the process of human devlopment
Social Learning Theories
People are criminals because they hang out with other criminals and learn how Akers
Differential Association Theory
deviant behavior is learned in interaction with other people, for the most part within intimate primary groups such as families and peer groups
view that law violators learn to neutralize conventional values and attitudes enabling them to drift back and forth between criminal and conventional behavior
techniques of neutralization
denial of responsibility, denial of injury, denial of the victim, condemnation of the condemmers, appeal to higher loyalites
most tested in society, strong emperical support batter aintervention and pervention program BIPP
Social control theory
The view that people commit crime when the forces binding them to society are weakened or broken. HERSHI
a strong moral sense that renders a person incapable of hurting others or violating social norms
Commitment to conformity
A strong personal investment in conventional institutions, individuals, and processses that prevent people from engaging in behavior that might jeopardize their reputation and achievements.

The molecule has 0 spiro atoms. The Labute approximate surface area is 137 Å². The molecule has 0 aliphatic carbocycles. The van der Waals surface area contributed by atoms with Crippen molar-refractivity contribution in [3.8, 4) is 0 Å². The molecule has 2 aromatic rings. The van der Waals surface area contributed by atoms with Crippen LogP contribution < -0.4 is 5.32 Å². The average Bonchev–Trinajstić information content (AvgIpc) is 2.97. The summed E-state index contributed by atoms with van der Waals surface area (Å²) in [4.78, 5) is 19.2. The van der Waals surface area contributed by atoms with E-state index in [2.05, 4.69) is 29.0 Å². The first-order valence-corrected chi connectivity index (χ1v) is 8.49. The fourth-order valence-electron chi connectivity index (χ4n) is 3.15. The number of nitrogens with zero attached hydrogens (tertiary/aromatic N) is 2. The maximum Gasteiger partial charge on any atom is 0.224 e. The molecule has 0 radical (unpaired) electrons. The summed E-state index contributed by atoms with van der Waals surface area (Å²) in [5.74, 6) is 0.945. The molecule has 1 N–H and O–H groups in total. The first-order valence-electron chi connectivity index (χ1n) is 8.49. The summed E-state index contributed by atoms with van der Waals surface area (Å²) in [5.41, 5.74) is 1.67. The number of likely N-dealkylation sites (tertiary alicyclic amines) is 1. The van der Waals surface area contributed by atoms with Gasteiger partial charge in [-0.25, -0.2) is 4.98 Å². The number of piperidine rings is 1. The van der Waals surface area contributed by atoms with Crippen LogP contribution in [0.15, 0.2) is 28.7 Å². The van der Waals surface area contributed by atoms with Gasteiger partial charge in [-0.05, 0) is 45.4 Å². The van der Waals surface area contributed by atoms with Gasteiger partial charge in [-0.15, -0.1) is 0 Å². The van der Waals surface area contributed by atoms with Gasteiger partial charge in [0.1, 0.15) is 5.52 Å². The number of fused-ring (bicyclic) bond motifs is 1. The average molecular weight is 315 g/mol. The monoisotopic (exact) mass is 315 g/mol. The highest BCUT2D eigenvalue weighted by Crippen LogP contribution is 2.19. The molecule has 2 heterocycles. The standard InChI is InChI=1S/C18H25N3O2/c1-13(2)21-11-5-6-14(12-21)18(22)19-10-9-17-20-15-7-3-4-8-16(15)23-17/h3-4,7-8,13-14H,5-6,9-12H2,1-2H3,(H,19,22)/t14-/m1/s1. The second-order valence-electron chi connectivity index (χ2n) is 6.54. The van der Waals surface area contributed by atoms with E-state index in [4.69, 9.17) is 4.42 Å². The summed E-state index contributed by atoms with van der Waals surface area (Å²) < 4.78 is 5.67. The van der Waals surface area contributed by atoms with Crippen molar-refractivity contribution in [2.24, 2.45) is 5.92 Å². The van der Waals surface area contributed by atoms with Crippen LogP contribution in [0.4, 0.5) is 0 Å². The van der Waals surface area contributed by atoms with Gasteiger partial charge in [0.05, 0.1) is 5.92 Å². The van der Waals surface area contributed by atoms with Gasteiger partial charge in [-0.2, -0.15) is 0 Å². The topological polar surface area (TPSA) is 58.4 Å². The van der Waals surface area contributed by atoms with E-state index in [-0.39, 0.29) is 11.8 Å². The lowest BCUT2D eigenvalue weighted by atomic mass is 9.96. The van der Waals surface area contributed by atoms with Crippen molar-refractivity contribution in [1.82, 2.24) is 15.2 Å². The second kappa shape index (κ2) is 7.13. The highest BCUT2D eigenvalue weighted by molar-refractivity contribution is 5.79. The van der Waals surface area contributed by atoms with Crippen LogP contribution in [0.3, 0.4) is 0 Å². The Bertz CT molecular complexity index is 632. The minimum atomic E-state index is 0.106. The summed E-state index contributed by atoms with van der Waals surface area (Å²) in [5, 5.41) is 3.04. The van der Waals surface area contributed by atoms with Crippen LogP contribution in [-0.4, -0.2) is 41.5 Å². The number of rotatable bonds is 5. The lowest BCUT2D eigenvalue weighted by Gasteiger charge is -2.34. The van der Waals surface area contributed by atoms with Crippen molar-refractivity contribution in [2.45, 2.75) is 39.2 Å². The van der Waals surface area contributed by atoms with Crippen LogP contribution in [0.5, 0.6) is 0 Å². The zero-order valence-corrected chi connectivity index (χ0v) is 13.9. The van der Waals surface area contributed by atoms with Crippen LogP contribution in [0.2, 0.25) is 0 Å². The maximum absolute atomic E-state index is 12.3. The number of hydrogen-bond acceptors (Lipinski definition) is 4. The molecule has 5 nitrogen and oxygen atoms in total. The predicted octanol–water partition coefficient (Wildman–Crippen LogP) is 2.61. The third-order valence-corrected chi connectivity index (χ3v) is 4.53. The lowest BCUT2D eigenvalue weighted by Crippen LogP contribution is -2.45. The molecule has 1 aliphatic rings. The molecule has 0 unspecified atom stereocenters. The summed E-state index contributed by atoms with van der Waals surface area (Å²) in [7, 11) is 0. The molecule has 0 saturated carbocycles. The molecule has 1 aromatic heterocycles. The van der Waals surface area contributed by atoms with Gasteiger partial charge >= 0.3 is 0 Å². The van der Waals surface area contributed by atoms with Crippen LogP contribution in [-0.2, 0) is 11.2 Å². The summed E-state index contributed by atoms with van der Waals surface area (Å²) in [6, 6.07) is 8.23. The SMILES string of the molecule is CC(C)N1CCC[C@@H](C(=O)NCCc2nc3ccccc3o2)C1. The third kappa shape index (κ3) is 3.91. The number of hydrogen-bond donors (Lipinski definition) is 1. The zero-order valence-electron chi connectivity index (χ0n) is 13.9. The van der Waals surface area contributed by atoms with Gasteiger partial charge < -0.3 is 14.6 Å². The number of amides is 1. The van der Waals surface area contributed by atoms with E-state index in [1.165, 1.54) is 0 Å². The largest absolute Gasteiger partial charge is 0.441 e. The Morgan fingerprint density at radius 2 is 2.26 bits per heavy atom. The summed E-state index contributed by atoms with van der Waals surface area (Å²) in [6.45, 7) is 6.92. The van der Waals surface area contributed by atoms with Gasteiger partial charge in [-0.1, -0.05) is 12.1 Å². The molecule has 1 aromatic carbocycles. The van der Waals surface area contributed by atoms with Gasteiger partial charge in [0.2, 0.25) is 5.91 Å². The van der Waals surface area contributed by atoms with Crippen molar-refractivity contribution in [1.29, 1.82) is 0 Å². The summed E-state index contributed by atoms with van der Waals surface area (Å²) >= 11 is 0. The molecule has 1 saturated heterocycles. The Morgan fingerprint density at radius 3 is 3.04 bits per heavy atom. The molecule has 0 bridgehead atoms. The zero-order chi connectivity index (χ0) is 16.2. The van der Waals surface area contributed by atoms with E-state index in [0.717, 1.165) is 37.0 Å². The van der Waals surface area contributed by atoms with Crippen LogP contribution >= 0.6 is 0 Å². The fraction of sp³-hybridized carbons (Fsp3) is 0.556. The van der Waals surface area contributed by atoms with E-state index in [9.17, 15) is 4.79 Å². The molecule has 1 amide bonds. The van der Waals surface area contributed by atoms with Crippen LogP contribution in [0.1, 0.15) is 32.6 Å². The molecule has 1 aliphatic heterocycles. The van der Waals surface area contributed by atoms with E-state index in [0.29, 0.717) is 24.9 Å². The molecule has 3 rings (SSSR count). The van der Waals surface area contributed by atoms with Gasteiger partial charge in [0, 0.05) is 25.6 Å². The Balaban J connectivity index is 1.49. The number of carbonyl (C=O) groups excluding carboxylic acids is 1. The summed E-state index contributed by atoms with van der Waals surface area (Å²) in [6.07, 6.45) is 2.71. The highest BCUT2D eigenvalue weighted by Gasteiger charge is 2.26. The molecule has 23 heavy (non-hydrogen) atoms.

rugters student, roomate
Social Reaction Theory
The view that society produces criminals by stigmatizing certain individuals as deviants, a label that they come to accept as a personal identity.
descrived those making the rules as moral enerpreneurs
successful degradation ceremonies
A course of action or ritual in which someones identity is publicly redefined and destroyed and they are thereafter viewed as socially unacceptable
Norm violations that a person commits for the first time and without considering them deviant
A norm violation or crime that comes to the attention of significant others or social control agents, who apply a negative label with long-term consequences for the violator's self-idenity and social interactions.
Process whereby secondary deviance pushes offenders out of mainstream society and locks them into an escalating cycle of deviance, apprehension, labeling and criminal self identity